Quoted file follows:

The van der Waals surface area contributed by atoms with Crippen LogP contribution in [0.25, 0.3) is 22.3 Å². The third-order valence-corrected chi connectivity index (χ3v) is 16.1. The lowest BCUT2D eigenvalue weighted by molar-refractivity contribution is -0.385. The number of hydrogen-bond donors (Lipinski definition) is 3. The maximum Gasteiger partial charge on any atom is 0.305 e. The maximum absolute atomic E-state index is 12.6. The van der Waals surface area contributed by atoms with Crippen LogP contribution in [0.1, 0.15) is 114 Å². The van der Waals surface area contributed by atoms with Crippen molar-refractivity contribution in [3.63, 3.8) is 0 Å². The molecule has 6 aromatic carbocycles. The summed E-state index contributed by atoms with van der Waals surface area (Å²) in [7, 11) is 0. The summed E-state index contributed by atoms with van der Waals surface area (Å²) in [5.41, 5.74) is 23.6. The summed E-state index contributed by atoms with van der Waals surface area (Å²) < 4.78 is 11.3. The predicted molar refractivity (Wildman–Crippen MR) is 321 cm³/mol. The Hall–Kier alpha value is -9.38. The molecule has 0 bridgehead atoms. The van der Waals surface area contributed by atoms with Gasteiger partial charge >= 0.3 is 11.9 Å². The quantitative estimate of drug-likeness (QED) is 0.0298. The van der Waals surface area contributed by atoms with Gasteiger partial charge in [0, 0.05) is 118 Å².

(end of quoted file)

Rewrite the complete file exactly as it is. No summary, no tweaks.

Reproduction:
The van der Waals surface area contributed by atoms with Crippen LogP contribution in [0.25, 0.3) is 22.3 Å². The third-order valence-corrected chi connectivity index (χ3v) is 16.1. The lowest BCUT2D eigenvalue weighted by molar-refractivity contribution is -0.385. The number of hydrogen-bond donors (Lipinski definition) is 3. The maximum Gasteiger partial charge on any atom is 0.305 e. The maximum absolute atomic E-state index is 12.6. The van der Waals surface area contributed by atoms with Crippen LogP contribution in [0.1, 0.15) is 114 Å². The van der Waals surface area contributed by atoms with Crippen molar-refractivity contribution in [3.63, 3.8) is 0 Å². The molecule has 6 aromatic carbocycles. The summed E-state index contributed by atoms with van der Waals surface area (Å²) in [7, 11) is 0. The summed E-state index contributed by atoms with van der Waals surface area (Å²) in [5.41, 5.74) is 23.6. The summed E-state index contributed by atoms with van der Waals surface area (Å²) < 4.78 is 11.3. The predicted molar refractivity (Wildman–Crippen MR) is 321 cm³/mol. The Hall–Kier alpha value is -9.38. The molecule has 0 bridgehead atoms. The van der Waals surface area contributed by atoms with Gasteiger partial charge >= 0.3 is 11.9 Å². The quantitative estimate of drug-likeness (QED) is 0.0298. The van der Waals surface area contributed by atoms with Gasteiger partial charge in [0, 0.05) is 118 Å².